HARRY POTTER actor murder trial

PUBLISHED: 10:14 12 February 2009 | UPDATED: 10:27 23 August 2010

KILLED: Rob Knox

KILLED: Rob Knox

THE heartbroken family of have-a-go hero Robert Knox, a Harry Potter actor given a posthumous award for bravery at Bluewater shopping centre, faced the man accused of his murder at the Old Bailey this week.

THE heartbroken family of have-a-go hero Robert Knox, a Harry Potter actor given a posthumous award for bravery at Bluewater shopping centre, faced the man accused of his murder at the Old Bailey this week.

Robert Knox,18, was allegedly murdered by unemployed Karl Bishop, 21, of Carlton Road, Sidcup, in a knife attack outside the Metro Bar in Sidcup last May.

Just weeks after his death the Reporter revealed his parents Colin and Sally Knox were to collect a North Kent Police award for an act of bravery after an assault on someone at Marks and Spencer in Bluewater were he worked.

The actor, who plays wizard Marcus Belby in the forthcoming movie Harry Potter and the Half-Blood Prince, helped police chase and catch two suspects. Both men were later jailed for GBH.

Speaking at Ebbsfleet Police Station, Mr Knox said: "That was Rob - he thought about other people first and not himself."

His mother added: "I just wish I could tell him how proud we are."

The death of Mr Knox of Maidstone Road, Swanley, sparked a massive outpouring of grief in the community as fears of spiraling knife crime rocked the country.

Mr Knox, a drama school student, was the 14th teenager killed in the capital in 2008, a year blighted by a total of 28 violent deaths of young men in London. There were 277 fatal stabbings in England and Wales, the number reaching its highest point for the past 30 years - the equivalent of five every week.

His death was the second to hit the community in just two weeks after the death of 'gentle giant' Jimmy Mizen, son of Sidcup businessman Barry, on May 11, days after his 16th birthday.

Although unrelated, the death of two popular young men rocked the community and, as reported in the Kentish Times/Reporter teenagers held nightly vigils outside the bar and Somerfield store near Sidcup station.

Flowers, banners and graffiti messages from grief-stricken teens were placed there in tribute to Mr Knox. He was described as "faultless", "decent and "respectful".

More than 200 frightened residents turned out to a last-minute police street meeting demanding an end to the violence. One resident told the Reporter: "I am scared and disgusted. Two stabbings in too much."

Mourning for the former Beths Grammar School pupil culminated in his funeral on June 25 at St John the Evandelist Church in Sidcup, attended by schoolmates and fellow actors including Rupert Grint who stars as Ron Weasley in the Harry Potter films.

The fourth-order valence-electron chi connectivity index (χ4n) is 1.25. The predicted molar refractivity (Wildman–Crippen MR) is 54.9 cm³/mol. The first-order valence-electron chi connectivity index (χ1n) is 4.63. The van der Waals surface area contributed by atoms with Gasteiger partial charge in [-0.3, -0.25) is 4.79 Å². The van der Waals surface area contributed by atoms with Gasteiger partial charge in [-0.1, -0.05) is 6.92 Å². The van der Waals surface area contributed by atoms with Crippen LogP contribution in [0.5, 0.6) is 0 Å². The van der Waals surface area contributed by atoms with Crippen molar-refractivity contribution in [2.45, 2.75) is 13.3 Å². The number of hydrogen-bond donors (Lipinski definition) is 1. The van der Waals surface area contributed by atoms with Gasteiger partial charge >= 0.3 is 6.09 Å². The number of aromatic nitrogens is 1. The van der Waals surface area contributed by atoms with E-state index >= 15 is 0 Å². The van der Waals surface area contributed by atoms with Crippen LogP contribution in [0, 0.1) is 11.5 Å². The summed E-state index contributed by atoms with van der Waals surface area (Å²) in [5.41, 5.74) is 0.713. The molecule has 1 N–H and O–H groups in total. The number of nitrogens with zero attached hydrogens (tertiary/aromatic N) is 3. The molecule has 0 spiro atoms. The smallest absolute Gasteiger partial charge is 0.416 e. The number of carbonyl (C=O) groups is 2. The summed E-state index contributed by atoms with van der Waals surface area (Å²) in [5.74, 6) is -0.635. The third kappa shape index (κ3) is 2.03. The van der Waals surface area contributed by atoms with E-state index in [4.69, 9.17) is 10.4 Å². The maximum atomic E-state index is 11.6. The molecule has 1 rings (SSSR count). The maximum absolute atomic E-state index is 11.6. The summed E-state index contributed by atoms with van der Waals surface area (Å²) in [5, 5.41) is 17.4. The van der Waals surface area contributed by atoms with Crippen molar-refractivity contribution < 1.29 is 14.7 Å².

The funeral came just days before Mr Knox, who also appeared on The Bill, was given a posthumous award for bravery by North Kent Police.

In July, students at D&B School of Performing Arts in Bromley dedicated a special performance for their fellow student and friend at Catford's Broadway Theatre.

But it was in the months leading up to the trial that the grief-stricken families of Rob Knox and Jimmy Mizen came together to create a positive change in the community.

Rob Knox's uncle, Kevin May, 48, a legal representative from Sidcup, decided to launch Make a Difference in the wake of his nephew's killing, a campaign which aims to build community spirit, improve relations within families and build bridges between young and old.

He was invited to attend the launch of Mayor Boris Johnson's Strategic Framework for Preventing Youth Violence last November and has "big plans" for the year ahead including the launch of a community theatre scheme and 'making a difference' to a housing estate in Woolwich.

Mr May was also involved in the people's march and memorial rugby match staged between the Knox and Mizen families in September.

He said: "We believe very strongly that this is a long-term problem. We've done the march and the rugby match but we need to continue on.

"It's really important that we give opportunities to all sorts of people. And it doesn't always have to be about sport. With something like community theatre it's not just about the actors. It's about the guy who's building the stage as well, it involves everyone.

"A lot of people think something terrible like what's happened to our families isn't going to happen to them. But they shouldn't kid themselves. You can't just turn your back on this. We have to be aware as people from Sidcup, Kent and the nation as a whole that this can happen. And when it does, trust me, it's not nice."

For more information on Mr May's campaign visit

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